Core refinements to functionality and the overall user experience evolved from discussions with other team members, informed by opinion and evidence from the initial user testing and qualitative interviews. Additional administrative and management features were added based on input from user testing and the field trial.

Initial User Testing

A convenience sample of 7 representative health care providers who work with family/friend caregivers of people living with dementia were invited to provide feedback. This sample size has been shown to be relatively efficient and effective for usability testing [21]. The participants were recruited via email from healthcare providers who had previously voiced an interest in the education prescription application concept, while attempting to include some representation from diverse specialties and organizations (eg, family medicine, psychiatry, community advocacy organizations). User testing was carried out by a research assistant with extensive experience conducting participant interviews and a student from McMaster University’s Bachelor of Health Sciences program. The user testing took place in the participants’ workplace setting from November 5th, 2019 to January 14th, 2020. Participants accessed the education prescription application using their preferred personal devices, which in every case was either a desktop or laptop computer.

The usability testing protocol was derived from Krug’s usability testing methodology, namely the “think aloud” method [22]. This protocol was used with a focus on “task completion”.

Participants opened an invitation email to the education prescription application before being presented with a series of tasks to conduct within the application interface without outside assistance. Tasks included the following: open account invitation and activate, create profile, review dashboard, create educational prescription, review prescription metrics, and log out.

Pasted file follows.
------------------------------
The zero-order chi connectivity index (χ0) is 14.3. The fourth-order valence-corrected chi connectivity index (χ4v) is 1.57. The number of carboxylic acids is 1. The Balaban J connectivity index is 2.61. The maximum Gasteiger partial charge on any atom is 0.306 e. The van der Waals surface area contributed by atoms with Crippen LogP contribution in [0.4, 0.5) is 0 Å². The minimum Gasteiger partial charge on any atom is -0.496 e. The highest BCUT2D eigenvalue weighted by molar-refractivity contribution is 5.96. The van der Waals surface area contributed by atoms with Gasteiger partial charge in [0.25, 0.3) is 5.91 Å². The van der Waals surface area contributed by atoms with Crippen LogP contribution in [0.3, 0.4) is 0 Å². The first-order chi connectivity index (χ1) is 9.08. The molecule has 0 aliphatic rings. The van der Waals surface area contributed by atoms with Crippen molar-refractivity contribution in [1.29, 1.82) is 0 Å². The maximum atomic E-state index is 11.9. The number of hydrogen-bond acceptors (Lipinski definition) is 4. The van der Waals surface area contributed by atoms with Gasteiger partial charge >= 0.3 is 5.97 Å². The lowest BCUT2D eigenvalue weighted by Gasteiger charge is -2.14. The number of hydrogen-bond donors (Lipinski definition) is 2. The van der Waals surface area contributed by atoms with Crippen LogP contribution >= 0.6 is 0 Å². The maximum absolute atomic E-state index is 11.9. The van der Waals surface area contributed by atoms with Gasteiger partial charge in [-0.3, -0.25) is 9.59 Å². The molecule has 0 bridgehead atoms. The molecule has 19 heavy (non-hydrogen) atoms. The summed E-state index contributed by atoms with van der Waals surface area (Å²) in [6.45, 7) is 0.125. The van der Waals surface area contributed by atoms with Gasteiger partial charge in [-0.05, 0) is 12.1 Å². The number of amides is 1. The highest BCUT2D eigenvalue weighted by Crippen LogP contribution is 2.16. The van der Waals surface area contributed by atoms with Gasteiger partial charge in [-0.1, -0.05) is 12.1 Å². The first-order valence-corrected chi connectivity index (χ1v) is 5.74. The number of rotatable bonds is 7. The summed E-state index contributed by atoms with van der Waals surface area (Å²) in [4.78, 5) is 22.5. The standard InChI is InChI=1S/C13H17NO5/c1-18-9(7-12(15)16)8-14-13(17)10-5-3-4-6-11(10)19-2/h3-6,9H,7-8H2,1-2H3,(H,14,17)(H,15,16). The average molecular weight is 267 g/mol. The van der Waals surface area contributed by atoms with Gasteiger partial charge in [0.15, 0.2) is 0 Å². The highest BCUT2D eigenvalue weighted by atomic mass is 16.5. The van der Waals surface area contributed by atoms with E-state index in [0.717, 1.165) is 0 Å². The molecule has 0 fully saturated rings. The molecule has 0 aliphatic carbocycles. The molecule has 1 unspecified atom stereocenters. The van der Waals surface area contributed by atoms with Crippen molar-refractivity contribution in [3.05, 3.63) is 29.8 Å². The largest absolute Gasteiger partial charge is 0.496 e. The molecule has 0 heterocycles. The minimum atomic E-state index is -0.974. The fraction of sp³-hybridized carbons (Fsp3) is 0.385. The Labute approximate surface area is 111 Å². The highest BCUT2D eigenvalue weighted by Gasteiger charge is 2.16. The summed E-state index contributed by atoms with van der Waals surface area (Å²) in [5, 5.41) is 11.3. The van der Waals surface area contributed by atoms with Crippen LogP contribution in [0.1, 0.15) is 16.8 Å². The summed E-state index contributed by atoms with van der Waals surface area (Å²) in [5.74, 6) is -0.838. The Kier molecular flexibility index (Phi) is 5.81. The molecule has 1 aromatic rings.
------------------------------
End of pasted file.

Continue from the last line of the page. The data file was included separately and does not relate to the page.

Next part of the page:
These tasks were chosen to reflect situations that users would encounter during normal use. After the task completion was complete, participants engaged in a brief semistructured interview and completed the 10-item System Usability Scale (see Multimedia Appendix 1). The System Usability Scale, an industry standard survey, is a brief but useful tool for obtaining reliable and valid results from usability tests with small sample sizes [23]. The feedback of participants from the “think aloud” method during task completion and subsequent semistructured interviews was recorded in writing and synthesized.

Feedback from the initial user testing was then incorporated into an updated beta version of the application, which was used for the field trial.

Field Trial

Clinicians or organizations that had previously expressed interested in pilot testing the education prescription application or were recruited from a family medicine medical conference were invited via email to participate in the field trial. The goal was to achieve a minimum of at least 25 participants from a range of representative clinical disciplines/specialties and organizations working with family/friend caregivers of people living with dementia. In total, 55 participants were invited to participate. These participants had accounts created for them to use the fully functional beta version of the education prescription application. The field trial took place from February 4th, 2020 to June 1st, 2020.